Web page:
At Dissent, Michael Walzer sketches a foreign policy for the left: "no more shortcuts, no more pretending."

There is a lot to be said for the default position. We should work in the place we know best to make things better. The improvement of humanity begins at home. This argument has special force for Americans, who live in an increasingly inegalitarian society that is also a near-hegemonic world power: we need to be wary of adventures abroad that make our work at home more difficult.

Still, good leftists can’t avoid internationalism. We can’t escape what Václav Havel in 1993 called “the feeling of co-responsibility for the world.” Our deepest commitment is solidarity with people in trouble, and some of the worst troubles—poverty, hunger, tyranny, and mass murder—are being experienced right now in other people’s countries. So we are going to be engaged again and again in arguments about what we can do to help. There is no magical way of getting these arguments right. But certain ideological positions, rigidly held, are almost certain to get them wrong: that the use of force is never justified; that “imperial” powers, like the United States, can never act well in the world; and that revolutionaries and fighters for liberation, populist leaders and political vanguards, must never be criticized. In all these cases, ideological commitment means that we will only get things right by accident.

At First Things, a prominent conservative intellectual argues against a reflexively antigovernment conservatism:

When conservatives grumble against government it is against government that seems to them to be imposed from outside, like the government of an occupying power. That was the kind of government that grew in Europe under communism, and which is growing again under the European Union—softer, gentler, perhaps, but also unaccountable. And it is easy to think that a similarly alien form of government is growing in America, as a result of the liberal policy of regimenting the American people according to moral beliefs that are to a certain measure alien, leading them to denounce government tout court. But this would be a mistake, not just about the fundamental human need for government, but also about the American situation as compared with Europe. And because it is a mistake that so many conservatives make, it is time to warn against it.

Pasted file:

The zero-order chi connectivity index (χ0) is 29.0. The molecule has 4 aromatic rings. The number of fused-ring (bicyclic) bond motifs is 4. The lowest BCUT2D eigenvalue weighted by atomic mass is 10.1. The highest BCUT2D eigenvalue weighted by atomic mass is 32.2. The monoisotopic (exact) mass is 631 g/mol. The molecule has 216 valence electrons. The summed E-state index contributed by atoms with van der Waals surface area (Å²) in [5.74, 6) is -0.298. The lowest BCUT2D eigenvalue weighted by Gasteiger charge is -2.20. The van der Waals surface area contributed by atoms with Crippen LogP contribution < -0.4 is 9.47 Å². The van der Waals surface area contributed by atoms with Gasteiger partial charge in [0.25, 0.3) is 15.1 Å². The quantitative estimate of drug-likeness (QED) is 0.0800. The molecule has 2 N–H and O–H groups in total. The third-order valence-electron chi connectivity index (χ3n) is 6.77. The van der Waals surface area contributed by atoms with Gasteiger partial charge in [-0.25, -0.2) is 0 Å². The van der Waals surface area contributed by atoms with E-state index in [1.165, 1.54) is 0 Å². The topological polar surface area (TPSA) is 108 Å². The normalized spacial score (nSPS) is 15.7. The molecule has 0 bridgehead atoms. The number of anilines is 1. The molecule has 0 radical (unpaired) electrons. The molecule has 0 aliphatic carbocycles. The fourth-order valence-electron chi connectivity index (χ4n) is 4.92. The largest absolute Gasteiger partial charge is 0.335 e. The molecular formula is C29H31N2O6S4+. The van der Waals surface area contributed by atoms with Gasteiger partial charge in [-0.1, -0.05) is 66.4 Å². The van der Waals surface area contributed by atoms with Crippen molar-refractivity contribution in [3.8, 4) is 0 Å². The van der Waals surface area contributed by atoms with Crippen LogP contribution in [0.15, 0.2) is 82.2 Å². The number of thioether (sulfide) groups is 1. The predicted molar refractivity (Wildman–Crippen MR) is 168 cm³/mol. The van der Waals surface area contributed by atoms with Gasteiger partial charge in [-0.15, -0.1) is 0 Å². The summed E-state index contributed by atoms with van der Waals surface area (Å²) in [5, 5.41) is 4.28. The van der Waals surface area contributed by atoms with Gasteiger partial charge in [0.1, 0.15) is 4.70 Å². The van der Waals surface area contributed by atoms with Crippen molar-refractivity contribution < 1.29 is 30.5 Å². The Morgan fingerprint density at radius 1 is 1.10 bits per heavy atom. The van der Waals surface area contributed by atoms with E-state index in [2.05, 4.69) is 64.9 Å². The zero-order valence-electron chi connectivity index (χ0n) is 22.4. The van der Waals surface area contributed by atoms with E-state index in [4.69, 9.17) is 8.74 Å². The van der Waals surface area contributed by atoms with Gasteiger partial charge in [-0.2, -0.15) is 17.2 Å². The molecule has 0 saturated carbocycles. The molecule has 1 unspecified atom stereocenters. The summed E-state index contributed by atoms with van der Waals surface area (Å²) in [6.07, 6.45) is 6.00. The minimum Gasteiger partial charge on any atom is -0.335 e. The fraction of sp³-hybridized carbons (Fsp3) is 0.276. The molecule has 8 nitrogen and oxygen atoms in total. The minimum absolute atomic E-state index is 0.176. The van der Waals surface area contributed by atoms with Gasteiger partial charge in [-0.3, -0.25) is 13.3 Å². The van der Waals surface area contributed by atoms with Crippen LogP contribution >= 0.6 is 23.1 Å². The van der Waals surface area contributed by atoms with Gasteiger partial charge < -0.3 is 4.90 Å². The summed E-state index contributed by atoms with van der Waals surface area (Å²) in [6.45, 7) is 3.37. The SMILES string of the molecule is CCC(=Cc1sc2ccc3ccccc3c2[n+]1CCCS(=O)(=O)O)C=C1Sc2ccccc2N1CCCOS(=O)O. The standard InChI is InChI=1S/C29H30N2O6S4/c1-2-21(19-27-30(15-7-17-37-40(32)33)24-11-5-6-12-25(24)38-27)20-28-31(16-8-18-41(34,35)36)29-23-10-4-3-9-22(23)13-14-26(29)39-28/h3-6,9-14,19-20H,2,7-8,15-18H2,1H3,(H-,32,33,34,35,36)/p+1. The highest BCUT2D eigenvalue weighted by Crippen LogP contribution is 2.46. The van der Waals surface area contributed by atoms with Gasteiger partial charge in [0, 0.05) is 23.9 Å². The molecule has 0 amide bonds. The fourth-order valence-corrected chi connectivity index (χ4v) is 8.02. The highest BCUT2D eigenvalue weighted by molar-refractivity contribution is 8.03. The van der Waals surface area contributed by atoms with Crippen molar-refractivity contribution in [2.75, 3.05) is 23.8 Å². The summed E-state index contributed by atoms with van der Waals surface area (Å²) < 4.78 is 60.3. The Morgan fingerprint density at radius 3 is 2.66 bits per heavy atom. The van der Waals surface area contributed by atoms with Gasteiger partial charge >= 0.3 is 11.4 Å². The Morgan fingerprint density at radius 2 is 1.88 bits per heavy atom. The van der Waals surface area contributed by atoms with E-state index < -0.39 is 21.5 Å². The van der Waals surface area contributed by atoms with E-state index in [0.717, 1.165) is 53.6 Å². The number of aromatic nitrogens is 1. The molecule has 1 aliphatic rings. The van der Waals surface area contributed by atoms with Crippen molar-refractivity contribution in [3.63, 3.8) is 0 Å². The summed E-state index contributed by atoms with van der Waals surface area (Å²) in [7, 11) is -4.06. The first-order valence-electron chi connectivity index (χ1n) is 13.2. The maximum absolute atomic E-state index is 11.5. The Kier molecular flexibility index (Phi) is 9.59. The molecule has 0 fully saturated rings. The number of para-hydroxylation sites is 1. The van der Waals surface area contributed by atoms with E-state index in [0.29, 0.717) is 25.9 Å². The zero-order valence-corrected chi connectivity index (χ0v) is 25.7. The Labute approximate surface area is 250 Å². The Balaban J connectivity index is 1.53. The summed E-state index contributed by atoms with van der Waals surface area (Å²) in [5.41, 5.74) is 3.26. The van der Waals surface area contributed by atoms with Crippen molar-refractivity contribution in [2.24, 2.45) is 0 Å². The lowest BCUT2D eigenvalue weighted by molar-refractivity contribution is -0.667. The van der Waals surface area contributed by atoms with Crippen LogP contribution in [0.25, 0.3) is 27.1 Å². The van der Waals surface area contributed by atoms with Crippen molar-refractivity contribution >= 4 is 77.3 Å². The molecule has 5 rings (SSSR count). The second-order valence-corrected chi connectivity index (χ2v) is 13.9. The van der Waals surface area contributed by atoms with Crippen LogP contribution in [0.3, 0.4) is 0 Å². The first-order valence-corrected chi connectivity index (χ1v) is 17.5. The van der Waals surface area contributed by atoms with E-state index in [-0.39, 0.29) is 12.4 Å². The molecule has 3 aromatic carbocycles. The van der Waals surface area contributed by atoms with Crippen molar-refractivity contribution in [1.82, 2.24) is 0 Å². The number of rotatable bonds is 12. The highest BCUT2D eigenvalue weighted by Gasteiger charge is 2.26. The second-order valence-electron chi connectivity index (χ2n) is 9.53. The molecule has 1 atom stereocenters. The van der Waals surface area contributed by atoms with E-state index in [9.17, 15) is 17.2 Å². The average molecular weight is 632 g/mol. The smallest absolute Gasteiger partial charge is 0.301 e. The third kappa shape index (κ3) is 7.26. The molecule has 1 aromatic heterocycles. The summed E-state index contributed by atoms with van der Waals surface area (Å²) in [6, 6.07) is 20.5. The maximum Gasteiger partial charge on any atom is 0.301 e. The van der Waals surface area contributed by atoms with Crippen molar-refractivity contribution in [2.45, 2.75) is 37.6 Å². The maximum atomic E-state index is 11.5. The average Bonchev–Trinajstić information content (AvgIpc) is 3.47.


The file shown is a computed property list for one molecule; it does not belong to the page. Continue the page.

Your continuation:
At the New York Times, Gordon Marino questions the wisdom of "do what you love":

The faith that my likes and dislikes or our sense of meaning alone should decide what I do is part and parcel with the gospel of self-fulfillment. Philosophy has always been right to instruct that we can be as mistaken about our views on happiness as anything else. The same holds for the related notion of self-fulfillment. Suppose that true self-fulfillment comes in the form of developing into “a mature human being.” This is of course not to claim that we ought to avoid work that we love doing just because we love doing it. That would be absurd. For some, a happy harmony exists or develops in which they find pleasure in using their talents in a responsible, other-oriented way.

The universally recognized paragons of humanity—the Nelson Mandelas, Dietrich Bonhoeffers and Martin Luther Kings—did not organize their lives around self-fulfillment and bucket lists. They, no doubt, found a sense of meaning in their heroic acts of self-sacrifice, but they did not do what they were doing in order to achieve that sense of meaning.

Matthew Boudway is senior editor of Commonweal.

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